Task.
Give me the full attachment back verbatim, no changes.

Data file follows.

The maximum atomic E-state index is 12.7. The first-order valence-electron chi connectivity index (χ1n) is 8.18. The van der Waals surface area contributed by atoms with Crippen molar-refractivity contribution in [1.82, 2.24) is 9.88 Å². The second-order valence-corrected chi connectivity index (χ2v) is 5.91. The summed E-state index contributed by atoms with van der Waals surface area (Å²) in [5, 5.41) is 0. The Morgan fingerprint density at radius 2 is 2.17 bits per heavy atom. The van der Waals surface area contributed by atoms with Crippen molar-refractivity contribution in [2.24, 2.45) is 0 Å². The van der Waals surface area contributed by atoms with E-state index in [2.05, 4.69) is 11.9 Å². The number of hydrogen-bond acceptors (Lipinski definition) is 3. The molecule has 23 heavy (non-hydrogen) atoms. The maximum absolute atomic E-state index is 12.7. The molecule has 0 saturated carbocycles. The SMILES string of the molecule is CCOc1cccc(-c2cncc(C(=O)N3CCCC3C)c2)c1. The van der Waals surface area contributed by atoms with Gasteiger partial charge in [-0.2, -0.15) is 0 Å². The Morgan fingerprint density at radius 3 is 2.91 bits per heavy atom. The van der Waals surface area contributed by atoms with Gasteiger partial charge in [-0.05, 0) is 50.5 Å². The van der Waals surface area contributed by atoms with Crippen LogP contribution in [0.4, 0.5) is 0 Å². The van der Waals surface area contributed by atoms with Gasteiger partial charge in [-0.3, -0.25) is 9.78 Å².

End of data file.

The maximum atomic E-state index is 12.7. The first-order valence-electron chi connectivity index (χ1n) is 8.18. The van der Waals surface area contributed by atoms with Crippen molar-refractivity contribution in [1.82, 2.24) is 9.88 Å². The second-order valence-corrected chi connectivity index (χ2v) is 5.91. The summed E-state index contributed by atoms with van der Waals surface area (Å²) in [5, 5.41) is 0. The Morgan fingerprint density at radius 2 is 2.17 bits per heavy atom. The van der Waals surface area contributed by atoms with Crippen molar-refractivity contribution in [2.24, 2.45) is 0 Å². The van der Waals surface area contributed by atoms with E-state index in [2.05, 4.69) is 11.9 Å². The number of hydrogen-bond acceptors (Lipinski definition) is 3. The molecule has 23 heavy (non-hydrogen) atoms. The maximum absolute atomic E-state index is 12.7. The molecule has 0 saturated carbocycles. The SMILES string of the molecule is CCOc1cccc(-c2cncc(C(=O)N3CCCC3C)c2)c1. The van der Waals surface area contributed by atoms with Gasteiger partial charge in [-0.2, -0.15) is 0 Å². The Morgan fingerprint density at radius 3 is 2.91 bits per heavy atom. The van der Waals surface area contributed by atoms with Gasteiger partial charge in [-0.05, 0) is 50.5 Å². The van der Waals surface area contributed by atoms with Crippen LogP contribution in [0.4, 0.5) is 0 Å². The van der Waals surface area contributed by atoms with Gasteiger partial charge in [-0.3, -0.25) is 9.78 Å².